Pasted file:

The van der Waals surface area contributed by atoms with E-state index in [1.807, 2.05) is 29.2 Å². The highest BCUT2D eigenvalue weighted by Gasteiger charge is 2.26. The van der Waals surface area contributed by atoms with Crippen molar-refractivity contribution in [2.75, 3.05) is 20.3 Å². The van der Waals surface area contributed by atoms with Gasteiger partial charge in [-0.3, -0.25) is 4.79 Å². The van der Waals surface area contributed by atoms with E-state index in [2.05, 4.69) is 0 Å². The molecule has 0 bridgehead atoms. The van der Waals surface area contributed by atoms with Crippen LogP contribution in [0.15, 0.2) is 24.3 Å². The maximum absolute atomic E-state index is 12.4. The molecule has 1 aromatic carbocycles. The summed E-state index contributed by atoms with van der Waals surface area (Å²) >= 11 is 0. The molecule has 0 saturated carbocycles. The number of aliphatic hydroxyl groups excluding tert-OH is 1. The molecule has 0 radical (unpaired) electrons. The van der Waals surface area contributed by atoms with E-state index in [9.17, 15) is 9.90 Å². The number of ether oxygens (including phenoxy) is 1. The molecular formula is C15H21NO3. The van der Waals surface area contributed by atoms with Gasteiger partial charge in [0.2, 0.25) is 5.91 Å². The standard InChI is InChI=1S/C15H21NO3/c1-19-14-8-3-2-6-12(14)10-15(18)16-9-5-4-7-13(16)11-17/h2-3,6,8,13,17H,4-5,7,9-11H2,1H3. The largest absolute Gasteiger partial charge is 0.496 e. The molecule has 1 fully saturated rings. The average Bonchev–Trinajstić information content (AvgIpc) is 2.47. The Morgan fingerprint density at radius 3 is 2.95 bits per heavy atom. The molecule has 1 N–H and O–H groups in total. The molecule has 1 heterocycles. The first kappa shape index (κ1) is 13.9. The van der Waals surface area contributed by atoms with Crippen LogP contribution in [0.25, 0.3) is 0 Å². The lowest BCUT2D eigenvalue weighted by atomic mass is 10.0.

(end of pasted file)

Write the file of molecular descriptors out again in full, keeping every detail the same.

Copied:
The van der Waals surface area contributed by atoms with E-state index in [1.807, 2.05) is 29.2 Å². The highest BCUT2D eigenvalue weighted by Gasteiger charge is 2.26. The van der Waals surface area contributed by atoms with Crippen molar-refractivity contribution in [2.75, 3.05) is 20.3 Å². The van der Waals surface area contributed by atoms with Gasteiger partial charge in [-0.3, -0.25) is 4.79 Å². The van der Waals surface area contributed by atoms with E-state index in [2.05, 4.69) is 0 Å². The molecule has 0 bridgehead atoms. The van der Waals surface area contributed by atoms with Crippen LogP contribution in [0.15, 0.2) is 24.3 Å². The maximum absolute atomic E-state index is 12.4. The molecule has 1 aromatic carbocycles. The summed E-state index contributed by atoms with van der Waals surface area (Å²) >= 11 is 0. The molecule has 0 saturated carbocycles. The number of aliphatic hydroxyl groups excluding tert-OH is 1. The molecule has 0 radical (unpaired) electrons. The van der Waals surface area contributed by atoms with E-state index in [9.17, 15) is 9.90 Å². The number of ether oxygens (including phenoxy) is 1. The molecular formula is C15H21NO3. The van der Waals surface area contributed by atoms with Gasteiger partial charge in [0.2, 0.25) is 5.91 Å². The standard InChI is InChI=1S/C15H21NO3/c1-19-14-8-3-2-6-12(14)10-15(18)16-9-5-4-7-13(16)11-17/h2-3,6,8,13,17H,4-5,7,9-11H2,1H3. The largest absolute Gasteiger partial charge is 0.496 e. The molecule has 1 fully saturated rings. The average Bonchev–Trinajstić information content (AvgIpc) is 2.47. The Morgan fingerprint density at radius 3 is 2.95 bits per heavy atom. The molecule has 1 N–H and O–H groups in total. The molecule has 1 heterocycles. The first kappa shape index (κ1) is 13.9. The van der Waals surface area contributed by atoms with Crippen LogP contribution in [0.25, 0.3) is 0 Å². The lowest BCUT2D eigenvalue weighted by atomic mass is 10.0.